Whenever asked about what is happening in the Muslim world and its tragic impact on the West, they accuse those who question of being Islamophobes who need sensitivity training. What they say is: “we believe that Islam is a religion of peace and thus you too must believe the same, and never mind what your guts tell you or what is happening to your country from Islamic invasion”. They want us to disregard those who issue fatwas of death against Western politicians such as Geert Wilders, cartoonists, film makers, apostates and practically any one who dares ask the difficult questions Islam refuses to answer since its inception.
 
On Nov. 19, 2009 Sheila Musaji, editor of The American Muslim, wrote an article attacking Former Muslims United (FMU). Ms. Musaji stated “This FMU pledge is simply another attempt to create propaganda. Thus, she [Darwish] planted the idea that American Muslims have not taken a position against punishments for apostasy and attempted to make it seem as if only former Muslims can stand for what is right, and frankly to attempt to increase the visibility of the FMU at the expense of the Muslim community. This is shameful behavior (although typical of members of this group who go beyond denouncing Islamic radicalism to denouncing all of Islam) and is simply another example of attempting to marginalize the Muslim community."  

FMU sent over 165 letters (Muslim Pledge for Religious Freedom and Safety from Harm for Former Muslims) to various Muslim leaders in America. We needed their support and for them to prove how dedicated they are in reforming the radicals whom they believe are not true Muslims. The pledge states that they repudiate the laws and commandments that condemn apostates to death and discrimination under Islam.
 
But unfortunately, Muslim groups operating in America have not signed our plea letter or even responded. Only two Muslim reformists signed the pledge, Dr. M. Zhudi Jasser of the American Forum for Islam and Democracy and Dr. Ali Alyami of the Center for Human Rights and Democracy.
 
On September 24, 2009 however, two days after we mailed our pledges, Musaji wrote an article stating that “We live in a country where such freedom (of religion) is a foundational principle and must be defended. We must continue to insist on the Islamic principle that there is 'no compulsion in religion.'” Musaji is an educated Muslim and she must be fully aware that the “no compulsion in religion” verses have been abrogated by all the learned Imams of Islam who wrote the Sharia and who found commandments in Koran and Hadith to kill apostates. She posted a list of a few peaceful verses in the Koran while willfully ignoring the majority of Islamic scriptures stating otherwise.
 
Muslim apologists often speak from both sides of their mouths. On the one hand, they assure Americans that Islam has nothing in it that condemns apostates to death. On the other hand, they state that announcing publicly that one has left Islam and stating the reasons for leaving, are grounds for charges of treason. After world condemnation of Islamic tyranny, many Muslim countries are working around the law of apostasy by still killing apostates but for a different stated reason. If a Muslim declares publicly that he has left Islam and why, that in itself is considered treason, and thus governments can arrest apostates, torture, imprison and kill him, but they officially state that it is due to treason, as if the person had committed espionage or some other crime against national security. As long as a Muslim keeps silent about his apostasy and acts as a Muslim, he is left alone. But the minute he or she starts attending a church all Hell breaks loose. They are arrested for disturbing the peace, causing ‘Fitna’ (chaos) divisions and treason; that is the modern way of killing apostates inside Egypt today.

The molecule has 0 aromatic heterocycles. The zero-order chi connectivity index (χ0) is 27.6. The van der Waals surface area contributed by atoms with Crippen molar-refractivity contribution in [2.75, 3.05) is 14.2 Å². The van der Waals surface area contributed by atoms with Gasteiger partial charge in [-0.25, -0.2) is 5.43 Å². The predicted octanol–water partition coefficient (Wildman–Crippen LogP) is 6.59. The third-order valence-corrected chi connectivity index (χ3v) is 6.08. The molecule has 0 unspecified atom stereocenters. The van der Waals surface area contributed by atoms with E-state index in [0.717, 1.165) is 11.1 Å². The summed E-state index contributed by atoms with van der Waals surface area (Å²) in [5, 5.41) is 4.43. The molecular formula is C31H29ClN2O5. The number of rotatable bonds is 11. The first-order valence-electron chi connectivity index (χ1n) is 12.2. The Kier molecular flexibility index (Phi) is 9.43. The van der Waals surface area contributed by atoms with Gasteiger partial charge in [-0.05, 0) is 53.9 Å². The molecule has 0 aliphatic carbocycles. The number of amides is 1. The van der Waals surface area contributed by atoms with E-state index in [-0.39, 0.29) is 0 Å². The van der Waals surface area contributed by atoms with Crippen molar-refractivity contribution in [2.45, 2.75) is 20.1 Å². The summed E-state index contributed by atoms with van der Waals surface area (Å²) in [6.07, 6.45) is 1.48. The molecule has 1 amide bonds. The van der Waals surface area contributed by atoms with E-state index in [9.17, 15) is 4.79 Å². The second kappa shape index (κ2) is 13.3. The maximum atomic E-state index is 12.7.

The only religion on earth that has multiple answers to every question is Islam. If you ask a Catholic what is the Vatican position on abortion, the answer is clear, even if they disagree with the Vatican, they will say that Catholicism does not allow abortion. But Muslims in America seem to teach, at least temporarily, religious principles that stand in stark contradiction with the core ideology of Islam. Such lies about what Islam is have worked in favor of Muslim expansion. This confusion and double talk in Islam works well in silencing others.
 
Musaji tells her community “we need to deal with the issue of apostasy within our community.” She tries to convince us that this issue is just a small community matter but ignores the true source of the problem which is: 45 Muslim countries around the world who legally state that Sharia law supercedes any other law. She has never stated unequivocally that she condemns any laws in Islam that state that apostates must be killed. She was very careful in how she words her objections to killing apostates. From her writing you can tell she is trying to have it both ways, not openly objecting to Islamic law while still trying to tell America she is for freedom of religion. Apparently her seemingly more tolerant views are a form of adaptation to American law until her dream of Islamizing America is accomplished and the ugly reality of Sharia will be the law.
 
On her website, Musaji has a map of the USA with Arabic Islamic “in the name of Allah” pasted on the center of the map, the same as the Saudi flag. This speaks for itself as to the true goals of Islam in America.
 
Nonie Darwish, human rights activist,  author  of “Now They Call Me Infidel” and “Cruel and Usual Punishment, ” is President of  Former Muslims United.
clear
Posted on 07/31/2010 3:39 PM by Nonie Darwish
clear
Saturday, 31 July 2010
The Dream of Abbie Burgess
clear
by Mark Anthony Signorelli (August 2010)


Is that the noise of the agonized sea,
 That roars at my window-pane?
Is that the bawl of the northeast gale
 That bears the wreck and the rain?